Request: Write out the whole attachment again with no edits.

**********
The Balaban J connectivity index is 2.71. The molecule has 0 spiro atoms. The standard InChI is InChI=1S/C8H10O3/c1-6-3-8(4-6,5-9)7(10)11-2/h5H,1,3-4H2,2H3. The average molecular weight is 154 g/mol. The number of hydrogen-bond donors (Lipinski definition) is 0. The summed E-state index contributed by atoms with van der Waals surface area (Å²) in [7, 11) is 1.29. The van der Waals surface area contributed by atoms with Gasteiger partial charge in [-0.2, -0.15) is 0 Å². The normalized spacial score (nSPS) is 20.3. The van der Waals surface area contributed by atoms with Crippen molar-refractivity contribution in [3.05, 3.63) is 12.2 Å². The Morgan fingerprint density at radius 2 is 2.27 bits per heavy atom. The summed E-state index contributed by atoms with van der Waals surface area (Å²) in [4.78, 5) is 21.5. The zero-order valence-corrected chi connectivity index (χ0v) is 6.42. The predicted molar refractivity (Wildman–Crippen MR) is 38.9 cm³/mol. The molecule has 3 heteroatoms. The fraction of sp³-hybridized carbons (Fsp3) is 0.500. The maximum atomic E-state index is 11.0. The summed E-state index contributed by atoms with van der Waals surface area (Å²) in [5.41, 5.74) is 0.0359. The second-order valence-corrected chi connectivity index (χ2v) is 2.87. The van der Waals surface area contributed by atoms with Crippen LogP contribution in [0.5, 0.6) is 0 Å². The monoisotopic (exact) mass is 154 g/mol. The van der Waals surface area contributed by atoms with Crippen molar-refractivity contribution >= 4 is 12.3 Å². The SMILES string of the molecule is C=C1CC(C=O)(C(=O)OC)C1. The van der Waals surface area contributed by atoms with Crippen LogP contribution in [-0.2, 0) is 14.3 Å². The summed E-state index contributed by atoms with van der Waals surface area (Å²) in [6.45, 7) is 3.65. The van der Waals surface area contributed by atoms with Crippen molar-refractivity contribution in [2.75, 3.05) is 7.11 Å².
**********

The Balaban J connectivity index is 2.71. The molecule has 0 spiro atoms. The standard InChI is InChI=1S/C8H10O3/c1-6-3-8(4-6,5-9)7(10)11-2/h5H,1,3-4H2,2H3. The average molecular weight is 154 g/mol. The number of hydrogen-bond donors (Lipinski definition) is 0. The summed E-state index contributed by atoms with van der Waals surface area (Å²) in [7, 11) is 1.29. The van der Waals surface area contributed by atoms with Gasteiger partial charge in [-0.2, -0.15) is 0 Å². The normalized spacial score (nSPS) is 20.3. The van der Waals surface area contributed by atoms with Crippen molar-refractivity contribution in [3.05, 3.63) is 12.2 Å². The Morgan fingerprint density at radius 2 is 2.27 bits per heavy atom. The summed E-state index contributed by atoms with van der Waals surface area (Å²) in [4.78, 5) is 21.5. The zero-order valence-corrected chi connectivity index (χ0v) is 6.42. The predicted molar refractivity (Wildman–Crippen MR) is 38.9 cm³/mol. The molecule has 3 heteroatoms. The fraction of sp³-hybridized carbons (Fsp3) is 0.500. The maximum atomic E-state index is 11.0. The summed E-state index contributed by atoms with van der Waals surface area (Å²) in [5.41, 5.74) is 0.0359. The second-order valence-corrected chi connectivity index (χ2v) is 2.87. The van der Waals surface area contributed by atoms with Crippen LogP contribution in [0.5, 0.6) is 0 Å². The monoisotopic (exact) mass is 154 g/mol. The van der Waals surface area contributed by atoms with Crippen molar-refractivity contribution >= 4 is 12.3 Å². The SMILES string of the molecule is C=C1CC(C=O)(C(=O)OC)C1. The van der Waals surface area contributed by atoms with Crippen LogP contribution in [-0.2, 0) is 14.3 Å². The summed E-state index contributed by atoms with van der Waals surface area (Å²) in [6.45, 7) is 3.65. The van der Waals surface area contributed by atoms with Crippen molar-refractivity contribution in [2.75, 3.05) is 7.11 Å².